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South Korean Civilians Killed in Shelling; New Zealand Miners Presumed Dead

South Korean officials have reported that the bodies of two civilians have been discovered on Yeonpyeong Island, the site of Tuesday’s artillery attack by North Korea. Two marines were also killed in the almost hour-long shelling of the island, and at least 19 were wounded.

This development is raising questions about the potential for further escalation of hostilities on the Korean Peninsula.

President Obama spoke with South Korean President Lee Myung-bak Tuesday night and agreed to hold joint military exercises to underscore the strong alliance between the two countries. The United States has 28,000 troops stationed in South Korea.

The incident highlights a difficult position for the Obama administration, which has reiterated its commitment to defending South Korea but faces a delicate balance between escalation and appearing to cave to North Korea’s recent actions, including the sinking of a South Korean warship in March that killed 46 sailors and the discovery of a new nuclear facility.

New Zealand Miners Declared Dead After Second Blast

Twenty-nine men trapped in a mine blast last week are now presumed to be dead after a massive second blast in the Pike River Mine. Rescuers had not been able to make contact with the men after the initial blast, but there had been hope of finding them alive. High levels of methane gas had prevented crews from entering the mine sooner.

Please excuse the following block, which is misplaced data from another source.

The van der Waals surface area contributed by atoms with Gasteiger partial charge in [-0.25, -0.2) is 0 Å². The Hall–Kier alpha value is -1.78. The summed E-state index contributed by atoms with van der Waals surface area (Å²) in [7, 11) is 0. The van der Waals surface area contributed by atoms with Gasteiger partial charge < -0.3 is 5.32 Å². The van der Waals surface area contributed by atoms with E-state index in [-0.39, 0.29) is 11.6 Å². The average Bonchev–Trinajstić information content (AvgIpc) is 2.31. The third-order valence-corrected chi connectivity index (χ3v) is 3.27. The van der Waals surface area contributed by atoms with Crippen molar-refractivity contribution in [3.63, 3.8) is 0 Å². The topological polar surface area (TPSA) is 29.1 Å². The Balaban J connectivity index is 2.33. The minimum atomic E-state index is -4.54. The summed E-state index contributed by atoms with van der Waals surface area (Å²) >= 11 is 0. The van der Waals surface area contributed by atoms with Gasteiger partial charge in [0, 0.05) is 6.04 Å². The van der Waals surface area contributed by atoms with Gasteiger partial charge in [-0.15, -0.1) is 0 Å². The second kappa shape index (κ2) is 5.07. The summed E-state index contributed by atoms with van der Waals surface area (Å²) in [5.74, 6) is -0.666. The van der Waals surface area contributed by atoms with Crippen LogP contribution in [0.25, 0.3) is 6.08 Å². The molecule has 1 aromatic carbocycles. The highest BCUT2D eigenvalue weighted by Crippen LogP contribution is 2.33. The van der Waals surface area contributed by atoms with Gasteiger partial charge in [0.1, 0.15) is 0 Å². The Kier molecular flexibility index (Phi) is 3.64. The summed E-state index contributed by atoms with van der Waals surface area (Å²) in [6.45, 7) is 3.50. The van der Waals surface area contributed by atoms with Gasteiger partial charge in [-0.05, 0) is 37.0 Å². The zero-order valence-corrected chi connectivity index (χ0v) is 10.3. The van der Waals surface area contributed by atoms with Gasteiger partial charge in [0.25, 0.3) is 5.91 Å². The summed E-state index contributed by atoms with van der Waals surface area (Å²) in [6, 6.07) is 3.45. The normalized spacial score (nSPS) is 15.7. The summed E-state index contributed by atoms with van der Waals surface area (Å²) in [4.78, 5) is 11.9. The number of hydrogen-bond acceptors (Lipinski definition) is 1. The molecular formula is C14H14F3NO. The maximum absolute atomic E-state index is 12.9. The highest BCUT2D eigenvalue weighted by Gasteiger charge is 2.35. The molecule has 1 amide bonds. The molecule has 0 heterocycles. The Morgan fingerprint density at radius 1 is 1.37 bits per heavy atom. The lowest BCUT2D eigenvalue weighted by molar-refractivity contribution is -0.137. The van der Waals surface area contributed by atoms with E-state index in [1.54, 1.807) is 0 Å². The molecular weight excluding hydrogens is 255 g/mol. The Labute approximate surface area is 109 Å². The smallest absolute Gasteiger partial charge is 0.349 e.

New Zealand Prime Minister John Key called the loss of life an “agonizing blow” and called for an investigation into what caused the explosion.

Car Bomb Kills 17 in Yemen

A blast in northern Yemen killed 17 people during a procession of Shiite Houthis to commemorate al-Ghadeer, a major Shiite holiday. The group has at times been involved in an uprising against the government. An al-Qaida group in Yemen has staged bold attacks across the country, but there has not yet been official confirmation of the bomber’s identity.

Deadline for Gulf Oil Spill Payments

Wednesday is the deadline for victims of the BP oil spill in the Gulf of Mexico to apply for compensation from a $20 billion fund established to help those affected by the disaster. About $2 billion has been dispersed thus far, but there is criticism that the process is uneven and too slow. The fund is run by Washington lawyer Kenneth Feinberg, who said the payments are likely to be higher than what could be obtained by going to court.

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